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Leap, Frog
     

Leap, Frog

by Cutler, Tracey Campbell Pearson (Illustrator)
 

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A new Fraser brothers adventure.

When a karate-chopping kindergartner named Charley moves in next door, Edward Fraser and his older brother, Jason, see mischief in the making. Charley is good at kicking, jumping, noise-making, and running wild. He's not so good at staying out of trouble. Charley leads Edward a merry chase, complicating everything. A

Overview

A new Fraser brothers adventure.

When a karate-chopping kindergartner named Charley moves in next door, Edward Fraser and his older brother, Jason, see mischief in the making. Charley is good at kicking, jumping, noise-making, and running wild. He's not so good at staying out of trouble. Charley leads Edward a merry chase, complicating everything. A fragile egg baby is imperiled by his antics. The First Annual Mark Twain Memorial Jumping Frog Contest ends in controversy because of him. And Edward's ninth birthday celebration, an afternoon at the theater, requires special planning and has unpredictable results when Charley takes it for granted that he's invited.

Booklist has compared Jane Cutler's previous Fraser brothers stories to the beloved classics by Beverly Cleary, and this fourth book lives up to the promise. With numerous comical pictures to boot, Leap, Frog is a choice chapter book for early readers.

Jane Cutler is the author of three other books about the Fraser brothers: No Dogs Allowed, Rats!, and 'Gator Aid. She lives in San Francisco, California. Tracey Campbell Pearson is the author and illustrator of many books. She lives in Jericho Center, Vermont.

Editorial Reviews

School Library Journal
Gr 2-5-In this fourth story about the Fraser brothers, third-grader Edward helps his brother Jason's friends with their seventh-grade sex-ed project by drawing faces on the eggs they must care for. The children plan the First Annual Mark Twain Memorial Jumping Frog Contest, and Edward insists on attending a live theater performance for his birthday. Mrs. Fraser is learning to be a clown so that she can entertain hospitalized children. Charley, an overly energetic first grader who is new to the neighborhood, appears in each episode. Readers not familiar with the previous books may find the number of characters hard to keep track of at first. However, the satisfying plot development, humorous characterizations, warm and realistic family interactions, and light mood make this title an appropriate selection for children transitioning into chapter books. Pearson's amusing pen-and-ink illustrations, one per chapter, add appeal.-Debbie Stewart, Grand Rapids Public Library, MI Copyright 2002 Cahners Business Information.
Kirkus Reviews
The Fraser Brothers, Edward and Jason, are back and they are hopping with the day-to-day adventures that make the series appealing. Three unrelated stories are awkwardly drawn together by a new addition to the neighborhood, Halliburton Charles Pembroke O'Hara, called Charley. Charley is the high-energy first grader who surprises the neighborhood children and their parents with his karate kicks, loud yells, and unexpected body movements. These tales of suburban elementary-school life, with "egg-babies," frog-jumping contests, and a train trip to a children's theater are sometimes overwhelmed by Charley's antics. Jason and his friends can barely stand to be around him. But Charley does have one friend. Edward Fraser, at eight, seems a little too patient with his new neighbor and Charley seems amazingly compliant when Edward tries some management tricks picked up by observing Mrs. O'Hara's rather rare interactions with her son. "Charley, rub your belly, stand on one leg, shake like jelly, now give me the egg." These little poems stop Charley mid-karate kick and help him switch gears. Mr. and Mrs. Fraser, though initially annoyed by the little boy's behavior, accept him because he is their son's friend. The length, small typeface, and only occasional illustrations make this a daunting challenge for the audience who would most enjoy the story--early chapter book readers. Yet, the sweetie-pie story line is too saccharine to be believable for older intermediate readers. The vignettes would have been better as separate stories, with more of the exuberant illustrations to bring life to the action. (Fiction. 9-11)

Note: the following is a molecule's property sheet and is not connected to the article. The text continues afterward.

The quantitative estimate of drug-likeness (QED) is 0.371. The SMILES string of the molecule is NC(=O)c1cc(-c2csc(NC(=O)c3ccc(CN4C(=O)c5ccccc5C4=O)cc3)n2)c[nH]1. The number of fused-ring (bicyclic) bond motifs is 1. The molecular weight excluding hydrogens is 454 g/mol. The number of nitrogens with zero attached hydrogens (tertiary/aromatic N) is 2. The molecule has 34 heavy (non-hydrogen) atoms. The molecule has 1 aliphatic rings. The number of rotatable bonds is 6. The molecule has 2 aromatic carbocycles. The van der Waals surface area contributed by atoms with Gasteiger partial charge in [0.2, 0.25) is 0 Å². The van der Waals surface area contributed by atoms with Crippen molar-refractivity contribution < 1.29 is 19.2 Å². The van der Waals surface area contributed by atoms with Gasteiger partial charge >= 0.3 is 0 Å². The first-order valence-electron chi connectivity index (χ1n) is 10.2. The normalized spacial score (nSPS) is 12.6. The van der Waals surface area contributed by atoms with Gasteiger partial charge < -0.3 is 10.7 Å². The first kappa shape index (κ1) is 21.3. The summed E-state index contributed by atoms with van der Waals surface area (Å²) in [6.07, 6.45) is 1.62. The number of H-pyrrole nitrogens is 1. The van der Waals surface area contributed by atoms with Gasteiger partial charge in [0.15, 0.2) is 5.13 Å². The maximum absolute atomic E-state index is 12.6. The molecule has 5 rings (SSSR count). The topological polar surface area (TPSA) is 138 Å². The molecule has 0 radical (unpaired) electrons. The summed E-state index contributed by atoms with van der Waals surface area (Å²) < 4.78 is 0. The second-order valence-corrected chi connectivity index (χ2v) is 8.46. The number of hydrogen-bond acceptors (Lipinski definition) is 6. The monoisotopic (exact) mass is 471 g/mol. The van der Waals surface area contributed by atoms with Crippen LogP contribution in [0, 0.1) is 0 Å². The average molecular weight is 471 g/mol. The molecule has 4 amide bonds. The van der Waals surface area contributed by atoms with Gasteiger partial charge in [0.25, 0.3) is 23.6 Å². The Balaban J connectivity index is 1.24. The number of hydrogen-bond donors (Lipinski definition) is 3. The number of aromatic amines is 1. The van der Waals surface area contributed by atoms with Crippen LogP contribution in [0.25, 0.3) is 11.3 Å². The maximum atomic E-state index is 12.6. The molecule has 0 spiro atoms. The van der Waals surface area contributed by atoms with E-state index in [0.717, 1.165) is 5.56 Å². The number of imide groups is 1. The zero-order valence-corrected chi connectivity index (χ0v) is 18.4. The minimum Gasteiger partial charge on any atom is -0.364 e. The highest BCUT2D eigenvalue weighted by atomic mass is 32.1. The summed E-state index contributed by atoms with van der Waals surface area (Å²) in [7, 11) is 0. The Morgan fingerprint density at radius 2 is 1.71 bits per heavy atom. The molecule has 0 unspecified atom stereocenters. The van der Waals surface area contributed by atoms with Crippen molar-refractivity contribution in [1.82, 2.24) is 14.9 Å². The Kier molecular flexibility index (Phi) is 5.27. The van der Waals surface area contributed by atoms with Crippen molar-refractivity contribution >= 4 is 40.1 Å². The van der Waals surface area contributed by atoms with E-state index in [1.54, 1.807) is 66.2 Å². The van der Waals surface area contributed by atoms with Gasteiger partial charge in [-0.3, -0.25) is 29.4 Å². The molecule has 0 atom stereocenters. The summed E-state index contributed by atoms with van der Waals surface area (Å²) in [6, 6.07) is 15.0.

From the Publisher
"In this latest series entry, bespectacled brothers Edward and Jason Fraser get a new next-door neighbor . . . Humorous dialogue that doesn't strain too hard for laughs, eccentric secondary characters, and, in Edward, an appealing third-grade protagonist with enthusiasm for art and the theater make this a good choice for readers." —The Horn Book

"Though a quieter wit than Hilary McKay's, it has some of her domestic shrewdness, and it's one of the components that makes this a very useful book in a rather undercrowded field: the high-end chapter book . . . That's a bigger jump for kids than often credited, and Cutler deftly and carefully cushions the leap for her little reading frogs, who'll appreciate this as a solid and attractive literary lily pad. . . ." —The Bulletin of the Center for Children's Books

Product Details

ISBN-13:
9780374443207
Publisher:
Farrar, Straus and Giroux
Publication date:
10/04/2005
Edition description:
Reprint
Pages:
208
Product dimensions:
5.13(w) x 7.63(h) x 0.50(d)
Age Range:
8 - 12 Years

Meet the Author

Jane Cutler has written three other books about the Fraser brothers: No Dogs Allowed, Rats!, and 'Gator Aid. She lives in San Francisco, California.

Tracey Campbell Pearson is the author and illustrator of many children's books, including Bob. She lives in Jericho Center, Vermont.

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